MPs debate law to improve allergy labelling in restaurants six years since teen's death

  • ITV News Meridian's Joe Coshan reports on the proposed law

Six years after the death of a Sussex teenager, who was served food he was allergic to, MPs are debating a legal crackdown that would force restaurants to list allergens on their menus.

It follows years of campaigning by the parents of Owen Carey, from Crowborough, who went into anaphylactic shock after eating a chicken burger containing buttermilk.

The family want MPs to put pressure on the Department for Environment, Food & Rural Affairs and the Food Standards Agency to change the law as soon as possible.

Paul Carey, Owen's father, said: "Two years ago Natasha's Law came in and that has been a great success.

"What we want is Natasha's Law applied to restaurants, we're calling it Owen's Law, and if that were to be done it would make eating out so much safer for those who suffer from allergens.

"It has another benefit though because the restaurants are required to provide accurate information but it forces responsibility for the accuracy of that information further up the management chain, to the chef or to the manager, rather than leaving it to a waiter who might only be an 18/20 year old young person and it's not fair to put that onus of responsibility on them.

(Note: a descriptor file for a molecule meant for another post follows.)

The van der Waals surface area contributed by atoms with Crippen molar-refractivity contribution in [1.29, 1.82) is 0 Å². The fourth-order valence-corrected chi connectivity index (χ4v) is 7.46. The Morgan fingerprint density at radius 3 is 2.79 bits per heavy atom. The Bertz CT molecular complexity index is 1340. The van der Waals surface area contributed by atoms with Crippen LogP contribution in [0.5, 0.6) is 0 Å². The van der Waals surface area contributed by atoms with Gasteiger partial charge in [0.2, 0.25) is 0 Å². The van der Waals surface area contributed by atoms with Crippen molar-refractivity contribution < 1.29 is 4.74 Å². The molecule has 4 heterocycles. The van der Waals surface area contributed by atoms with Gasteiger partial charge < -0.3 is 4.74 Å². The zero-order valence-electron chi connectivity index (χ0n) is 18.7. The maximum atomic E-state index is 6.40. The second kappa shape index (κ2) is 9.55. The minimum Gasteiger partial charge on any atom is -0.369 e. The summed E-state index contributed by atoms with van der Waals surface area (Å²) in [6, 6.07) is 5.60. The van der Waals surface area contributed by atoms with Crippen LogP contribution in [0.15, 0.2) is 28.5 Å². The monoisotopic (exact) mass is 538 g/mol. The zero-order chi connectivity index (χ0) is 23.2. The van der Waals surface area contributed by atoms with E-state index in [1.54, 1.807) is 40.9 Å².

"So it allows the restaurant to become more responsible for the information about allergens in their meals."

Emma Kosher, Owen's sister, said: "It's overwhelmingly comforting to us to have support from the allergy community but also from people that we've never met."

Owen's family have called him their "shining light". Credit: Family handout

Owen died of a severe allergic reaction back in April 2017, after eating at Byron Burger at the O2 Arena in Greenwich on his 18th birthday.

He collapsed less than an hour after first experiencing an allergic reaction to his meal and was taken to hospital where he died.

The medical cause of death was given as severe food-induced anaphylaxis.

An inquest into his death heard that the restaurant's menu did not show that the burger he ordered contained dairy in the form of buttermilk.

The food chain Byron has since made changes. Servers can only send orders to the kitchen once they have confirmed they have asked the customer about allergies.

The menu at Byron now has an allergy message, covering just under a third of a page.

A spokesperson for Byron Burger said: "At Byron, we take food safety extremely seriously and comply with all legal requirements.

"We have a comprehensive allergen guide available for customers and we take every precaution to ensure our customers are able to dine with us."